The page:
Trying to Feel Normal

imageI’ve always thought patience was a virtue I possessed. Turns out I was wrong. The last few days have been a painful roller coaster, peppered with brief moments of clarity and painless hours at a time, but have been mostly filled with a searing pain in my gut that threatens to prove to everyone that the real reason for this surgery was to complete my metamorphosis into a dragon. I threatened to punch my surgeon twice today, he responded with a kind smile & squeezed my hand tightly.

Turn out when you remove the majority of someone’s liver you effectively put their entire gastric process to sleep. My intestines are in a fugue and my now missing gall bladder are wreaking havoc. I have finally been able to admit that I know what 10 is on the pain scale. Don’t get me wrong, my ten could be your five, but this is by far the worst pain I’ve ever felt.

It’s a small price to pay, and I do know logically that I will improve, but right now it feels like an eternity. I am impatient and hard on myself. My team of nurses & doctors assure me that my progress is on track. When I see Derek I remember that this is all worth it, but when I’m alone in my hospital room, I cry like an orphaned dragon that has fire in its belly, but no ability to expel it.

This morning, my mother left & I was racked with sobs as she told me she wished she could stay longer. She has been amazing and has fulfilled her task of seeing me through to this part. I will look to her for strength as I know she has experienced the high end of the pain scale and come out on the other side swinging. My sister took over and slowly & methodically cleaned my face, my back, my arms. We scrubbed away a little more of the iodine that still covers the tops of my legs; a reminder of one week ago when I was on the operating table. Then she helped me put underwear on for the first time since last Monday and picked out some pajama bottoms so I could walk down the halls without being either swaddled in johnnies far too big or clutching at bits of fabric to cover my butt. I felt more normal than I had in days, the searing pain of my gut awakening was present, but I felt clean & decent.

If this all seems melodramatic, it’s because in many ways it is. It is a surreal thing to want only to make it to the other side and then find when you get there that it’s not all sunshine & unicorns. We are surrounded on all sides by profoundly sick people. People who are languishing, waiting for an organ that may never come. I am humbled by both of our success & ashamed I can’t embrace that success out of respect for our neighbors. We are all a part of this club we never wanted to be members of, relying on medicine to fix us, leaning on the brave nurses that held my hand last night at 4 in the morning begging for the pain to stop. They did everything they could and now it is up to me. To remember that Derek and are the lucky ones. That despite the pain, we’re on the other side.

All of your kind words and support have been so helpful to us both. Knowing that on Monday we had 1000 views (so many of you refreshing for updates) was amazing to see. I will try to remember you all when the pain seems too much, that we’ve got not only our own strength but the tenacity of all of you. Thank you.

11 Replies to “Trying to Feel Normal”

  1. you make a better dragon than Sean Connery’s voice + CGI did in that movie. (Sorry to say that’s the most eloquent, inspiring thing I could think of at the moment.) Hang in there!

  2. Your writing poked at many of my own tough memories and reminds me of just how courageous you and Derek are… And what an awesome writer you are! But back to your suffering…. Many of my favorite sayings come to mind: this too shall pass, be kind to yourself, ten yards at a time. My mantra comes to mind: may I be peaceful, may I be free from suffering. That all said, many times you just gotta cry. Do whatever you need to to get through it all.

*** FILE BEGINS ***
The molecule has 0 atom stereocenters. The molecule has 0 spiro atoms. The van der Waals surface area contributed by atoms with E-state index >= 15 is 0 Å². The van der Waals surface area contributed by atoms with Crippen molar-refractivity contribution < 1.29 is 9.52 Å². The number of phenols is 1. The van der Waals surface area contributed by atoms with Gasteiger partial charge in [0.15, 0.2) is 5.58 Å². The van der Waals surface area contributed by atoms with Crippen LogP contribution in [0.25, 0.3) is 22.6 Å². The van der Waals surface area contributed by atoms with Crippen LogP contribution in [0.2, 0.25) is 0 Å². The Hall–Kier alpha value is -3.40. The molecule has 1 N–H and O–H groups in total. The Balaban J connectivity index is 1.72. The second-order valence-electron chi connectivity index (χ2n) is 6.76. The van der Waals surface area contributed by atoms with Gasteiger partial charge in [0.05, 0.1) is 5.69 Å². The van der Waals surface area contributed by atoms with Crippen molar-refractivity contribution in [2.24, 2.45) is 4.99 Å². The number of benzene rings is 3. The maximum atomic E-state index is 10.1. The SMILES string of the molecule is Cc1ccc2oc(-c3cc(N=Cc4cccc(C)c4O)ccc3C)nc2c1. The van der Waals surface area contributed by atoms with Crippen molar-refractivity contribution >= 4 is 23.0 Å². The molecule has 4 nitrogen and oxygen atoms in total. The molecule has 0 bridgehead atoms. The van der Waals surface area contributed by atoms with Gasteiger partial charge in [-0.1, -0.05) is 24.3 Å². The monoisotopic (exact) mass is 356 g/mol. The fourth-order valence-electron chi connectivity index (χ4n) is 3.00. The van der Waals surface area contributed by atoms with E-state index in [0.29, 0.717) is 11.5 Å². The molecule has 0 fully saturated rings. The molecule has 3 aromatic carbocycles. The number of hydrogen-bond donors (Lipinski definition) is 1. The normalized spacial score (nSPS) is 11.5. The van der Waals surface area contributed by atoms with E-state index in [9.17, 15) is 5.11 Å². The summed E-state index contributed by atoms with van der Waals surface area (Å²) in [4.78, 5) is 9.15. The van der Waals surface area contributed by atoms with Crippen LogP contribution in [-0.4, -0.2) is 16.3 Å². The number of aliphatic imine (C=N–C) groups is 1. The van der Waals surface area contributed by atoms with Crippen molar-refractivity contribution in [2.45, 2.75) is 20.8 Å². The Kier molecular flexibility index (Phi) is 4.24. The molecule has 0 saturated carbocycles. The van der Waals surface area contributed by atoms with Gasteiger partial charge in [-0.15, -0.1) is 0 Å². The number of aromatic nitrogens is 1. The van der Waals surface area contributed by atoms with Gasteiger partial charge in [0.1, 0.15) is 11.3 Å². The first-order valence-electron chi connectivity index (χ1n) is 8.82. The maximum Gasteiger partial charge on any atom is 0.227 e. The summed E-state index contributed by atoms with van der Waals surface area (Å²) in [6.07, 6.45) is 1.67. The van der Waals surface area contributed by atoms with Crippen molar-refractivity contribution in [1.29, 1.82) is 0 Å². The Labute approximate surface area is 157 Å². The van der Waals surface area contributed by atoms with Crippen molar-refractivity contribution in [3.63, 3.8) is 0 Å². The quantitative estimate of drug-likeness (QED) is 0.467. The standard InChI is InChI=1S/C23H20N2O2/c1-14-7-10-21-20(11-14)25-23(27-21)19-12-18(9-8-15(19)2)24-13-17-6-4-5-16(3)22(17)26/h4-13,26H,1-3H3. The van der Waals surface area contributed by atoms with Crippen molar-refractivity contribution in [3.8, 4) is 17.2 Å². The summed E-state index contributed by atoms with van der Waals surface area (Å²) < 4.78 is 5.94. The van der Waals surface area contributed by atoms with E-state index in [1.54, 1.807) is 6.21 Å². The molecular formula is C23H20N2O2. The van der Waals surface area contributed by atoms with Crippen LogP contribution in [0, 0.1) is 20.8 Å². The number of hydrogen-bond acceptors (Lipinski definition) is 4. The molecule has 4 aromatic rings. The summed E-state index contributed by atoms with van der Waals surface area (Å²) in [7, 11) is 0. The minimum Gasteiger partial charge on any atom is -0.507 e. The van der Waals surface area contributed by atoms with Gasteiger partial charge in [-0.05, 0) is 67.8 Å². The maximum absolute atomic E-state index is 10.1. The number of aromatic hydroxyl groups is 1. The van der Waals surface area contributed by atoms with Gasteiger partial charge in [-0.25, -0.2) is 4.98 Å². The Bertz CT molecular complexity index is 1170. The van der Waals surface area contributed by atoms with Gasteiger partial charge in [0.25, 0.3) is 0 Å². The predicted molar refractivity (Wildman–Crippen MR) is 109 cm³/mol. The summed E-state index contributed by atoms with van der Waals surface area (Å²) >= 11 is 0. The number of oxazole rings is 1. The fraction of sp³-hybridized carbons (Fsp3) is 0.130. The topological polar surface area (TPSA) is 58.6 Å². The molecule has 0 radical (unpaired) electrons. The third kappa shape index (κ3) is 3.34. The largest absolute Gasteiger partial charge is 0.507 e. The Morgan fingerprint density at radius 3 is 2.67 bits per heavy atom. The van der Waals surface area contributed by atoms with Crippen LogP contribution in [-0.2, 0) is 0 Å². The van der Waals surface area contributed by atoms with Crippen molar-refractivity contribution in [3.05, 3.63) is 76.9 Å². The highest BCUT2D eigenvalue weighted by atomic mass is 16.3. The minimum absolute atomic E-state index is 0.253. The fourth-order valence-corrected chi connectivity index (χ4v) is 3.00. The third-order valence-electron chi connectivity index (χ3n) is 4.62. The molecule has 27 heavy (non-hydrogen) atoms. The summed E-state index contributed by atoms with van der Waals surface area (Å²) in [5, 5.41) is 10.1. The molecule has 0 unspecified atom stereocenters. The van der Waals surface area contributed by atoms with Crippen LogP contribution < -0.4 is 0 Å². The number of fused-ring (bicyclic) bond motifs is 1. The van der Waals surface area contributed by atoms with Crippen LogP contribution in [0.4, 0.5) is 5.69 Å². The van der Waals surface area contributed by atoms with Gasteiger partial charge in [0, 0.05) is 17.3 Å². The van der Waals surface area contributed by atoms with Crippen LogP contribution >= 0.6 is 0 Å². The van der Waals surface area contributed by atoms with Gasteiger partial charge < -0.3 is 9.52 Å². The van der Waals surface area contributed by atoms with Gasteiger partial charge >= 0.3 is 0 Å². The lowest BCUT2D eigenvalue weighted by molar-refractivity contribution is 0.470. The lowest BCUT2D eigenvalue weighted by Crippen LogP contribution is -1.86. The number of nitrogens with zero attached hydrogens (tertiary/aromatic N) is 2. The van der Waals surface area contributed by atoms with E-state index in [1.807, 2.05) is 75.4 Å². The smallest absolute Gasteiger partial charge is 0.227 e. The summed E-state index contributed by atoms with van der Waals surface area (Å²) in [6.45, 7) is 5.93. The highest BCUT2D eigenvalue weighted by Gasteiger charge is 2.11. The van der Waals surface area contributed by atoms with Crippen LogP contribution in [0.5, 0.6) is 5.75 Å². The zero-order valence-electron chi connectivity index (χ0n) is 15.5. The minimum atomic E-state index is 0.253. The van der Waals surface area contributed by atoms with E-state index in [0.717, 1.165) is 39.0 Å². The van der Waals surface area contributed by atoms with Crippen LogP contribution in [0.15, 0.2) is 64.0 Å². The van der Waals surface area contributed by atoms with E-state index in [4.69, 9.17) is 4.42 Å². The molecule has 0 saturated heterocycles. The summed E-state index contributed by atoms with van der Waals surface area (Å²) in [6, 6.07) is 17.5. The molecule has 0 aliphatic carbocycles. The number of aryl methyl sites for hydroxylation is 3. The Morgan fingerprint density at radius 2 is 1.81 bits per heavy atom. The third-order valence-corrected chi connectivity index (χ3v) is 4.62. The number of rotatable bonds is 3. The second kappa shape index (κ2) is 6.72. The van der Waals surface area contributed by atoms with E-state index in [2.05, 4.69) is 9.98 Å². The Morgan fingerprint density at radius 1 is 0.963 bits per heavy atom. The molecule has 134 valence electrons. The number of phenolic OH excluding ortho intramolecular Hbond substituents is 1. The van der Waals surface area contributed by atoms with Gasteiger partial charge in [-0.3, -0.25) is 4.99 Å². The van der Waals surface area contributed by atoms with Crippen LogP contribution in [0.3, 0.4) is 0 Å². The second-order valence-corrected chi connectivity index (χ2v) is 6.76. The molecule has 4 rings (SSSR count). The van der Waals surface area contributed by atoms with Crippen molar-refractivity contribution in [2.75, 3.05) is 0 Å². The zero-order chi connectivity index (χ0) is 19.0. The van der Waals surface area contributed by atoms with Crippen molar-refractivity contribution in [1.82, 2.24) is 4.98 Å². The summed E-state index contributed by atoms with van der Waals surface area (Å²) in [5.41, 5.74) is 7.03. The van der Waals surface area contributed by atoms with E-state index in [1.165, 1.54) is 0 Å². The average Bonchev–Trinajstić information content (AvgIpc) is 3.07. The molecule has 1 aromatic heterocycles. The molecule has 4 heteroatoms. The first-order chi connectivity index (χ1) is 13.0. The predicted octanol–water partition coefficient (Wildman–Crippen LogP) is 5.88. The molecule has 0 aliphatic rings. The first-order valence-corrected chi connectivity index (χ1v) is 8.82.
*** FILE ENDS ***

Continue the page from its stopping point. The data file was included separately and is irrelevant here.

3. Kiddo, the pain down in this end of the hall was a 7 or 8 today, I didn’t want to admit 10, but it was up there. Plus, this new room reminds me of the CMC recovery – esophogeal varices that kicked this into high gear. I’m having flashbacks of the pain to swallow, gastric reflux, and midnight pacing just to try to think of something else. Hang in there- when we do get home, it’ll be much more comfortable which can only help the emotions.

    1. You are my rock. I wish I had half the strength that you do. This teeny tiny insight into your life has been sobering. I can’t wait to take naps with you from the comfort of our little home oasis.

  4. Hang in there Janiaks. There are a least 1000 people who love you and don’t want you to be in any pain. You have every right to be as annoyed as you want with the slow recovery and its associated misery. We all know about the starving kids in Adylasia…it’s sad. But you two are our heros and we actully know you (not just about your possible existence). I remember a time when my wife was registering a “10” on the pain scale during the labor/birth of my son. She pleaded in anguish to the midwife “I can’t do it!!!”. The midwife calmly replied, “You are doing it.” Think of you both a lot and evangelizing your inspiring story to many people arond me constantly.


  5. I hope the pain decreases faster for you both. This was a huge selfless act, Logan. You will make it. Stay strong! One day at a time. Maybe one hour at a time. Thanks for keeping our derek healthy. You will enjoy a lifetime of laughs and happiness , I just know it. You were made for each other!

  6. I wish I had something uplifting for you guys. I’m just in awe of all you have gone/are going through. The idea of you guys home and recouping together brings a smile to my face. You both are super badass. Your first breath of fresh non-hospital air will be amazing. Spring is here. Everything is in bloom and refreshing, just like you guys.

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